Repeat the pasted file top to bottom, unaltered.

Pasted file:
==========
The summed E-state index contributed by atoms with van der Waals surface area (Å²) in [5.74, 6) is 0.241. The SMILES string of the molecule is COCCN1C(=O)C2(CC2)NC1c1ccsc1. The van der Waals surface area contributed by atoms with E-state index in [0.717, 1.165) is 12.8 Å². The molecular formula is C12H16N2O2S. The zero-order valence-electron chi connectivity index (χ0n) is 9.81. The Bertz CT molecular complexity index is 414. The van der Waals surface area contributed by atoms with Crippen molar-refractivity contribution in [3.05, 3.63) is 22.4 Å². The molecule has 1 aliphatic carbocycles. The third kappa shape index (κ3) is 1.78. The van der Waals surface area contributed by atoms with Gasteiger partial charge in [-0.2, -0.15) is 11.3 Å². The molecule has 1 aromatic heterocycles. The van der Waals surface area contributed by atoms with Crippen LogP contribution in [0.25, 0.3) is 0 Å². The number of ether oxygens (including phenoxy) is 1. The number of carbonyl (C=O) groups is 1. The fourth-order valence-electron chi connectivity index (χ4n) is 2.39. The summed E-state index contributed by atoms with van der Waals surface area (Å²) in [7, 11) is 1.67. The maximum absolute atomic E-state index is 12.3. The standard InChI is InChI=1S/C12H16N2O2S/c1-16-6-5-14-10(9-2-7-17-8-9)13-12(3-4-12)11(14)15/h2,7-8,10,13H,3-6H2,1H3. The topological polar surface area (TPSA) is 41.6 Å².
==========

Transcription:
The summed E-state index contributed by atoms with van der Waals surface area (Å²) in [5.74, 6) is 0.241. The SMILES string of the molecule is COCCN1C(=O)C2(CC2)NC1c1ccsc1. The van der Waals surface area contributed by atoms with E-state index in [0.717, 1.165) is 12.8 Å². The molecular formula is C12H16N2O2S. The zero-order valence-electron chi connectivity index (χ0n) is 9.81. The Bertz CT molecular complexity index is 414. The van der Waals surface area contributed by atoms with Crippen molar-refractivity contribution in [3.05, 3.63) is 22.4 Å². The molecule has 1 aliphatic carbocycles. The third kappa shape index (κ3) is 1.78. The van der Waals surface area contributed by atoms with Gasteiger partial charge in [-0.2, -0.15) is 11.3 Å². The molecule has 1 aromatic heterocycles. The van der Waals surface area contributed by atoms with Crippen LogP contribution in [0.25, 0.3) is 0 Å². The number of ether oxygens (including phenoxy) is 1. The number of carbonyl (C=O) groups is 1. The fourth-order valence-electron chi connectivity index (χ4n) is 2.39. The summed E-state index contributed by atoms with van der Waals surface area (Å²) in [7, 11) is 1.67. The maximum absolute atomic E-state index is 12.3. The standard InChI is InChI=1S/C12H16N2O2S/c1-16-6-5-14-10(9-2-7-17-8-9)13-12(3-4-12)11(14)15/h2,7-8,10,13H,3-6H2,1H3. The topological polar surface area (TPSA) is 41.6 Å².